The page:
Vroom Vroom

Yeah, baby: the 1966 Citroen 2CV from the latest Austin Powers flick

Ah, yes. We remember it like it was yesterday. Taking a mid-afternoon break from high school, tooling down a two-lane blacktop doing 96 mph in a classmate's jacked-up Chevy SS, smoking a fatty and listening to Skynyrd blaring on his cassette deck.

Of course, where we're from--the backwoods of the Midwest--it could very well have been yesterday, instead of 1979. Decades of environmental awareness and rising gasoline prices have not dimmed the lust for overpowered American muscle cars among our former homies, who no doubt would rush to attend this weekend's 30th Annual Dallas Collector Car Auction at the Dallas Market Center, if they hadn't blown their last dimes on new rims and the Foghat boxed CD set.

Billed as the oldest and largest collector car auction in Texas (like we checked), the event will feature 500 vehicles, including an orange 1966 Citroen 2CV featured in Austin Powers: The Spy Who Shagged Me. The Citroen is also notable for being one of the few foreign cars at the auction, which mainly features vintage American cars and hot rods--Mustangs, Challengers and the like.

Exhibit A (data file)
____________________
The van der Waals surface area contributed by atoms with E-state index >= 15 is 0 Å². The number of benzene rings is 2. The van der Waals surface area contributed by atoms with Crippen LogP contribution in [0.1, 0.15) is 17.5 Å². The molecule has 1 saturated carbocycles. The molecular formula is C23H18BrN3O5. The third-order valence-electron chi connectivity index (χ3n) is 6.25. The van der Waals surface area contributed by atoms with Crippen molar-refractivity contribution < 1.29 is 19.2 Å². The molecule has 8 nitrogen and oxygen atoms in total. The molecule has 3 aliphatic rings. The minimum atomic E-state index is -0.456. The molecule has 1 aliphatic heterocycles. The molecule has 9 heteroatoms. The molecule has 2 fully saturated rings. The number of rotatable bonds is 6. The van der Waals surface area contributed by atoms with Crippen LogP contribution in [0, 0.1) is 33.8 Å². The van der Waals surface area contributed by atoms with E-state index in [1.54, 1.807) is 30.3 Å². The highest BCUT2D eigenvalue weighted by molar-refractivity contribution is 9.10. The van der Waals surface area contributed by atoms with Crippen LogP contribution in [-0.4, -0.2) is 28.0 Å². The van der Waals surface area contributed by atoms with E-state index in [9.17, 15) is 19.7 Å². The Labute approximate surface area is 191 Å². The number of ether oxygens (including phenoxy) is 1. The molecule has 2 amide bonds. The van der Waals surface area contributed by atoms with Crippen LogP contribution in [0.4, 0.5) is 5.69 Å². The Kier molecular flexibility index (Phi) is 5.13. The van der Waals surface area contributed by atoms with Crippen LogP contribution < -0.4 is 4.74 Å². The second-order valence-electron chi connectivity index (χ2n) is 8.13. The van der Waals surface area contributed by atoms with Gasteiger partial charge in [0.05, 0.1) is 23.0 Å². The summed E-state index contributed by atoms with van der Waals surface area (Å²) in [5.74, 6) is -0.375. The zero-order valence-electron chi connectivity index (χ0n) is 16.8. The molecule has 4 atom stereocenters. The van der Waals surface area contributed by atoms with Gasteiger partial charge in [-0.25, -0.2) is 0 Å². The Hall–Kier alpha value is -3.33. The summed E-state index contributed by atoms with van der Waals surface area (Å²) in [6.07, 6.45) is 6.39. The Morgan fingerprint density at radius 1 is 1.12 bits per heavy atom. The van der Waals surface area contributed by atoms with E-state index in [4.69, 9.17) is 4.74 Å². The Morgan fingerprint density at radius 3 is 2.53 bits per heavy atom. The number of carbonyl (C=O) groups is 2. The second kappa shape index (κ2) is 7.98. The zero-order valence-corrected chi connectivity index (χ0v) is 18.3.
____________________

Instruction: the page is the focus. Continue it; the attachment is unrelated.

The 30th Annual Dallas Collector Car Auction

Dallas Market Hall, 2100 N. Stemmons Freeway

November 22 to November 24. General admission tickets are $10 for adults and $5 for children. The doors open for viewing at 9 a.m. each day. For more information, check out www.leakecarauction.com.

Now you might think that retro American cars have become passe at a time when muscle cars weigh in at something like 400 tons and have names like Expedition and Hummer. Yet the show attracts a diverse crowd--families and serious collectors--and the cars have become increasingly popular this year, thanks in part to the lousy performance of the stock market, a show spokeswoman says. Classic cars are gaining ground as investments, especially post-Enron.

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"We've seen such a turnaround...People are now putting their money in something they can see and touch," the spokeswoman says.

Right. So people have more faith in American automobile technology, pre-1970, than in today's stock market. The economy may be worse off than we think.

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